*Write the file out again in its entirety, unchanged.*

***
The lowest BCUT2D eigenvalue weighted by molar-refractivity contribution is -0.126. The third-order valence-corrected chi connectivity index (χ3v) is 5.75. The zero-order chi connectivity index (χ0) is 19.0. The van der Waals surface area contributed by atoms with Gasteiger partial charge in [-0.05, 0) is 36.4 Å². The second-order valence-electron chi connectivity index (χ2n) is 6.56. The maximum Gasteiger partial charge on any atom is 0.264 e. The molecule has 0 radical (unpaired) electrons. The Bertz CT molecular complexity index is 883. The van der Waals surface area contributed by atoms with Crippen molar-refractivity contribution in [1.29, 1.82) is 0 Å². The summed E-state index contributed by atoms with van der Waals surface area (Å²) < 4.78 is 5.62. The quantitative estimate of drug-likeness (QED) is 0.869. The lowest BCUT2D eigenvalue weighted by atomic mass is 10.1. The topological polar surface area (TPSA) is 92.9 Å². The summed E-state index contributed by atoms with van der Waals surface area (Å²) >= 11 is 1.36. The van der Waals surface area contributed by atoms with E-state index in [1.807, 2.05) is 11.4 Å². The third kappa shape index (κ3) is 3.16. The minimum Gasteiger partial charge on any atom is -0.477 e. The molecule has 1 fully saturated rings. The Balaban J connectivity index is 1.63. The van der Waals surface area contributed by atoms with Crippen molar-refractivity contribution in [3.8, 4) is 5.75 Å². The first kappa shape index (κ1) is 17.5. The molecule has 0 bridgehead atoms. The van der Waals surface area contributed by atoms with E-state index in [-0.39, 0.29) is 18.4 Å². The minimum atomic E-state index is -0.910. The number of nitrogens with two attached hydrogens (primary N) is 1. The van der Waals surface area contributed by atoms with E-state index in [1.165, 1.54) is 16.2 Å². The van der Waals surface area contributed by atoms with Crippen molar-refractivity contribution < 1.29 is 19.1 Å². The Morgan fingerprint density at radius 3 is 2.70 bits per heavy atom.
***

The lowest BCUT2D eigenvalue weighted by molar-refractivity contribution is -0.126. The third-order valence-corrected chi connectivity index (χ3v) is 5.75. The zero-order chi connectivity index (χ0) is 19.0. The van der Waals surface area contributed by atoms with Gasteiger partial charge in [-0.05, 0) is 36.4 Å². The second-order valence-electron chi connectivity index (χ2n) is 6.56. The maximum Gasteiger partial charge on any atom is 0.264 e. The molecule has 0 radical (unpaired) electrons. The Bertz CT molecular complexity index is 883. The van der Waals surface area contributed by atoms with Crippen molar-refractivity contribution in [1.29, 1.82) is 0 Å². The summed E-state index contributed by atoms with van der Waals surface area (Å²) < 4.78 is 5.62. The quantitative estimate of drug-likeness (QED) is 0.869. The lowest BCUT2D eigenvalue weighted by atomic mass is 10.1. The topological polar surface area (TPSA) is 92.9 Å². The summed E-state index contributed by atoms with van der Waals surface area (Å²) >= 11 is 1.36. The van der Waals surface area contributed by atoms with E-state index in [1.807, 2.05) is 11.4 Å². The third kappa shape index (κ3) is 3.16. The minimum Gasteiger partial charge on any atom is -0.477 e. The molecule has 1 fully saturated rings. The Balaban J connectivity index is 1.63. The van der Waals surface area contributed by atoms with Crippen molar-refractivity contribution in [3.8, 4) is 5.75 Å². The first kappa shape index (κ1) is 17.5. The molecule has 0 bridgehead atoms. The van der Waals surface area contributed by atoms with E-state index in [-0.39, 0.29) is 18.4 Å². The minimum atomic E-state index is -0.910. The number of nitrogens with two attached hydrogens (primary N) is 1. The van der Waals surface area contributed by atoms with E-state index in [1.165, 1.54) is 16.2 Å². The van der Waals surface area contributed by atoms with Crippen molar-refractivity contribution < 1.29 is 19.1 Å². The Morgan fingerprint density at radius 3 is 2.70 bits per heavy atom.